The idea for the Arts Against the Sciences came from walks I used to take into Golden Gate Park, specifically the area known as The Concourse. It’s the symmetrical park flanked by the deYoung Museum on one side, the Museum of Natural Sciences on the other, and The Bandshell, or more historically accurate the Spreckel’s Temple of Music sitting on one of the other ends. The last end has some statue in it, I can’t remember now, but it’s US Grant or someone like that. I’m not just uninformed, I’m not interested in this aspect of the landscape, and I’m forgetful. Anyway, what’s more important for me about this space is how much I found the two museum buildings in opposition to one another, like poles on a magnet, or temples in an ancient Mexican landscape. In fact, the more I looked at the place from this lens, the more I saw aligning.
the de Young tower on the left / the templo mayor at Chichen Itza on the right.
In Paul Gillingham’s Cuautemoc’s Bones, the author retells the story of the finding- and subsequent disproving- of the bones of the last emperor of the Aztecs. In a remote village in central Mexico, rehabilitation work on the town church revealed a hidden grave under the altar. Some items with the cache identified the site as holding the most magnificent of treasures- the bones of Cuautemoc. Last seen wandering off into the southern jungles with his Spanish captors, the emperor was never to be seen again. Leaving a gaping hole in the history and psyche of a nation, the people of Mexico were ripe for re-connecting with the actual relics of their lost king. As the story swelled in the nation’s media, the veracity of the objects became more questionable. Long after the items were proven completely false, Gillingham wonders, “who makes worlds?” bringing into question our common need for sites of veneration, whether or not this coincides with the sanctioning of those sites by cultural elite “experts”.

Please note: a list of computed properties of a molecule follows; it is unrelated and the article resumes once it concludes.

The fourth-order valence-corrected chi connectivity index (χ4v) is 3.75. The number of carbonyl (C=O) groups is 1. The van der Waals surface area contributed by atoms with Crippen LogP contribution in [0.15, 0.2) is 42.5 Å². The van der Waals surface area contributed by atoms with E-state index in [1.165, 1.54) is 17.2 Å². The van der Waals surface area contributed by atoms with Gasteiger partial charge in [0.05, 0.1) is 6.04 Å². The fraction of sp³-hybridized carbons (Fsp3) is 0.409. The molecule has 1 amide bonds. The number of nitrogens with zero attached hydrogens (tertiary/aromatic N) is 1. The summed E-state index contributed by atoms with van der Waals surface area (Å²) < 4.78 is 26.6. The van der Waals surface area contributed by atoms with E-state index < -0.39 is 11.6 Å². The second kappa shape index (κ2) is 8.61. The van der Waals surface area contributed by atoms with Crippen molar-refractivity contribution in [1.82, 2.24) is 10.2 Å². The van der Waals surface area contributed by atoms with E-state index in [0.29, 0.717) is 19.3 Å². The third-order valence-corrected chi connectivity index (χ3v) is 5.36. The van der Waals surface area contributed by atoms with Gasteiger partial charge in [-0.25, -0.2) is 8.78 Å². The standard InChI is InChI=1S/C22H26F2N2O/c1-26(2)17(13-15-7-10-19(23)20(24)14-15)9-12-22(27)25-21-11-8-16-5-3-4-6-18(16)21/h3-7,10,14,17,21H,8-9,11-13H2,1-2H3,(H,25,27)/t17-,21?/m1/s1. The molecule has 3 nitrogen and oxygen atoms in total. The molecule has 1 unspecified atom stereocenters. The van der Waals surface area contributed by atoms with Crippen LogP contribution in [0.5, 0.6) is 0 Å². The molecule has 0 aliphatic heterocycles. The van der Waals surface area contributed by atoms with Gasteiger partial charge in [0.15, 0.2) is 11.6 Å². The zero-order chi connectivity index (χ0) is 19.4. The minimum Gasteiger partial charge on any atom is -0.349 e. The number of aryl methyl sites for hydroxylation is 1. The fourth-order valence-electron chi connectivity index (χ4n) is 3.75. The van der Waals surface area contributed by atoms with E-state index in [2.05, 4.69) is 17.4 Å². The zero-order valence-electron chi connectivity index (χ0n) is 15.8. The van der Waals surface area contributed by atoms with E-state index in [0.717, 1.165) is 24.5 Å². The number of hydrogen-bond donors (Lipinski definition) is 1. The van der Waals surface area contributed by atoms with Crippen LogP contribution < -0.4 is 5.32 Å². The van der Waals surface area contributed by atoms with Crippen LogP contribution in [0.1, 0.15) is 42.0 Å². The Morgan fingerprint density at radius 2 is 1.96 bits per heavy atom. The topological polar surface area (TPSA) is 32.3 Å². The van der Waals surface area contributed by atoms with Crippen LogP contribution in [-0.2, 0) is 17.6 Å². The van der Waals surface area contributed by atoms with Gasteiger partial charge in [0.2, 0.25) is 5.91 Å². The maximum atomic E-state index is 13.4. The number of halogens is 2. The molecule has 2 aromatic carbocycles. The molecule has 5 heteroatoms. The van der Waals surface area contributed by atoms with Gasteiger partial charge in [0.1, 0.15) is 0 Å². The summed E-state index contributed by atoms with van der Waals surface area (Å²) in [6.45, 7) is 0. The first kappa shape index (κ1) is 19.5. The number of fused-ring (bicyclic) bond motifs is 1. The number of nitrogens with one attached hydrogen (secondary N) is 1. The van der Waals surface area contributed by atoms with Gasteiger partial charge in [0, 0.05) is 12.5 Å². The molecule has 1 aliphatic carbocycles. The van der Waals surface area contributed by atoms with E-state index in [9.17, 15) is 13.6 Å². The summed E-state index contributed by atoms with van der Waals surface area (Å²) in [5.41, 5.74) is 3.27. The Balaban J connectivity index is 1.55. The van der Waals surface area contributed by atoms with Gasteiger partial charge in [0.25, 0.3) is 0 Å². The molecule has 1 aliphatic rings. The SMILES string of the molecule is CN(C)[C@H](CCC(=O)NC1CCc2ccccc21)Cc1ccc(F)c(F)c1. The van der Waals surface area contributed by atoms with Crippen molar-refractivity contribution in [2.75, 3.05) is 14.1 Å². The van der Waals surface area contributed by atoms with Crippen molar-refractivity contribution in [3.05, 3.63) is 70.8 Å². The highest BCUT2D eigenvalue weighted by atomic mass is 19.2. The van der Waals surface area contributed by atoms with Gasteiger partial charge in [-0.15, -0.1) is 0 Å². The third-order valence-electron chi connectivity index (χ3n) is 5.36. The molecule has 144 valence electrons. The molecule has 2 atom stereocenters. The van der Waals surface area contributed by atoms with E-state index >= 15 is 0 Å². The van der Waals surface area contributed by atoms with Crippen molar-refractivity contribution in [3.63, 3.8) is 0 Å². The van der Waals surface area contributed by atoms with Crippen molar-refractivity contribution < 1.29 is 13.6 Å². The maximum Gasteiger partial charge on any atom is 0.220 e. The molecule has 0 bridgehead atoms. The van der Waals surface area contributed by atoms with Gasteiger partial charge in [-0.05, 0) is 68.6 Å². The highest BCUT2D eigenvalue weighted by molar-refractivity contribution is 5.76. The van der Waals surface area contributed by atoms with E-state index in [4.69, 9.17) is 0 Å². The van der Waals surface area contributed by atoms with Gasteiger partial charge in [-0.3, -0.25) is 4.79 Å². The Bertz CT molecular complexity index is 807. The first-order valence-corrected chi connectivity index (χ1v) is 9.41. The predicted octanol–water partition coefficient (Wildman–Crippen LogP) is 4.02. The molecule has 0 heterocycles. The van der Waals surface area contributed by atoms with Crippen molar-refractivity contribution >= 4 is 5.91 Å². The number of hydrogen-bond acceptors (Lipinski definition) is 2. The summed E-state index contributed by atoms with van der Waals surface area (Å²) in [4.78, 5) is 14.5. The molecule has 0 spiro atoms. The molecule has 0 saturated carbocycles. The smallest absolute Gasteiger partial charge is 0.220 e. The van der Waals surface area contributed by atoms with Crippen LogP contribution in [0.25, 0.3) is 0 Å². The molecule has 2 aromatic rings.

With The Arts Against the Sciences, I pose this question by combining/comparing pieces of the legends of Aztlan and of the founding of Tenochtitlan, and overlaying them onto this site in San Francisco’s Golden Gate Park. What I found was that as I compared the legends with the actual site, more similarities began to present themselves, and rode my desire to find connections even further. Perhaps we find what we are looking for, or perhaps we find what we need to find.
As San Francisco goes through its rapid and dramatic transformation of neighborhoods through the influx of the high tech industry, the topic of ‘claiming land’, has become an increasingly relevant topic. As the art sector has had the most visible impact of this shift in demographics, naming the issue The Arts Against the Sciences calls this change one of the things it is.